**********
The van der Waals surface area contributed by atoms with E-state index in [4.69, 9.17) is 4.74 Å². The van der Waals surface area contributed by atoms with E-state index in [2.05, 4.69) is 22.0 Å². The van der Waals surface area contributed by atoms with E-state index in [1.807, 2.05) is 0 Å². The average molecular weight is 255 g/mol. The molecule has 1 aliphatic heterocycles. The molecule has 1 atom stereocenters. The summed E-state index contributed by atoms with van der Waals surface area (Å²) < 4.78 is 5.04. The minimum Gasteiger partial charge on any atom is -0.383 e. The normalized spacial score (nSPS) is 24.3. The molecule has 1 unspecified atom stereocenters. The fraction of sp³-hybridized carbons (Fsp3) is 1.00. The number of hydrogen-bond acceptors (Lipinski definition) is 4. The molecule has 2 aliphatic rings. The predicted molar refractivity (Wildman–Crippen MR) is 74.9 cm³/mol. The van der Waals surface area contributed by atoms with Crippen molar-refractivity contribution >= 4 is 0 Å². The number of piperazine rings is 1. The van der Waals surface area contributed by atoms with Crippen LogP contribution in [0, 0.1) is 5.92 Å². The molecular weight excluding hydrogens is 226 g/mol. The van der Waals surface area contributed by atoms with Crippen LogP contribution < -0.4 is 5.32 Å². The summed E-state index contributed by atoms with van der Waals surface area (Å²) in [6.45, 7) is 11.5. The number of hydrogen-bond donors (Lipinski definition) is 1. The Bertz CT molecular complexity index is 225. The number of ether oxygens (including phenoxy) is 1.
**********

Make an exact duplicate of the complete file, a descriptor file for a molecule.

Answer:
The van der Waals surface area contributed by atoms with E-state index in [4.69, 9.17) is 4.74 Å². The van der Waals surface area contributed by atoms with E-state index in [2.05, 4.69) is 22.0 Å². The van der Waals surface area contributed by atoms with E-state index in [1.807, 2.05) is 0 Å². The average molecular weight is 255 g/mol. The molecule has 1 aliphatic heterocycles. The molecule has 1 atom stereocenters. The summed E-state index contributed by atoms with van der Waals surface area (Å²) < 4.78 is 5.04. The minimum Gasteiger partial charge on any atom is -0.383 e. The normalized spacial score (nSPS) is 24.3. The molecule has 1 unspecified atom stereocenters. The fraction of sp³-hybridized carbons (Fsp3) is 1.00. The number of hydrogen-bond acceptors (Lipinski definition) is 4. The molecule has 2 aliphatic rings. The predicted molar refractivity (Wildman–Crippen MR) is 74.9 cm³/mol. The van der Waals surface area contributed by atoms with Crippen molar-refractivity contribution >= 4 is 0 Å². The number of piperazine rings is 1. The van der Waals surface area contributed by atoms with Crippen LogP contribution in [0, 0.1) is 5.92 Å². The molecular weight excluding hydrogens is 226 g/mol. The van der Waals surface area contributed by atoms with Crippen LogP contribution < -0.4 is 5.32 Å². The summed E-state index contributed by atoms with van der Waals surface area (Å²) in [6.45, 7) is 11.5. The number of hydrogen-bond donors (Lipinski definition) is 1. The Bertz CT molecular complexity index is 225. The number of ether oxygens (including phenoxy) is 1.